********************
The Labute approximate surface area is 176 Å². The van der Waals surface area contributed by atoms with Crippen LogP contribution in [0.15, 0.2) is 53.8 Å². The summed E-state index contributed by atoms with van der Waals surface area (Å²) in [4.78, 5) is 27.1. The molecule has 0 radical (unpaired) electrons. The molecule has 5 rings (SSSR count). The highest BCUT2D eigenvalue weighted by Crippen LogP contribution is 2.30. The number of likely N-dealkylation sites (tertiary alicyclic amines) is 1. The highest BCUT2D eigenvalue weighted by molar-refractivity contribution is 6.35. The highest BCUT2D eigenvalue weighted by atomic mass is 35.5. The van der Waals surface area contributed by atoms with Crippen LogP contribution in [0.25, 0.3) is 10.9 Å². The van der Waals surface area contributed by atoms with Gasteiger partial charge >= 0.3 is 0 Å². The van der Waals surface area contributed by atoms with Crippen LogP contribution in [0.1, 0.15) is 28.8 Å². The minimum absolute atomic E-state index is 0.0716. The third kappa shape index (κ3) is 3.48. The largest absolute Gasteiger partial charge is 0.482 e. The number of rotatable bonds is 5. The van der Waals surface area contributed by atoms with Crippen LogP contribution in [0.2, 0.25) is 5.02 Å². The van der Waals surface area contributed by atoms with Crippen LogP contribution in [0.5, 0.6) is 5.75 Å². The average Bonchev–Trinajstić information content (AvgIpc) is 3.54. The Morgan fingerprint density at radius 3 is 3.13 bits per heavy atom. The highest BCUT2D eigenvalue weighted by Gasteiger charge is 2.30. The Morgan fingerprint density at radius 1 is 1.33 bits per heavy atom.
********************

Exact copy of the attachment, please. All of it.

The Labute approximate surface area is 176 Å². The van der Waals surface area contributed by atoms with Crippen LogP contribution in [0.15, 0.2) is 53.8 Å². The summed E-state index contributed by atoms with van der Waals surface area (Å²) in [4.78, 5) is 27.1. The molecule has 0 radical (unpaired) electrons. The molecule has 5 rings (SSSR count). The highest BCUT2D eigenvalue weighted by Crippen LogP contribution is 2.30. The number of likely N-dealkylation sites (tertiary alicyclic amines) is 1. The highest BCUT2D eigenvalue weighted by molar-refractivity contribution is 6.35. The highest BCUT2D eigenvalue weighted by atomic mass is 35.5. The van der Waals surface area contributed by atoms with Crippen LogP contribution in [0.25, 0.3) is 10.9 Å². The van der Waals surface area contributed by atoms with Gasteiger partial charge >= 0.3 is 0 Å². The van der Waals surface area contributed by atoms with Crippen LogP contribution in [0.1, 0.15) is 28.8 Å². The minimum absolute atomic E-state index is 0.0716. The third kappa shape index (κ3) is 3.48. The largest absolute Gasteiger partial charge is 0.482 e. The number of rotatable bonds is 5. The van der Waals surface area contributed by atoms with Crippen LogP contribution in [0.2, 0.25) is 5.02 Å². The van der Waals surface area contributed by atoms with Crippen LogP contribution in [0.5, 0.6) is 5.75 Å². The average Bonchev–Trinajstić information content (AvgIpc) is 3.54. The Morgan fingerprint density at radius 3 is 3.13 bits per heavy atom. The highest BCUT2D eigenvalue weighted by Gasteiger charge is 2.30. The Morgan fingerprint density at radius 1 is 1.33 bits per heavy atom.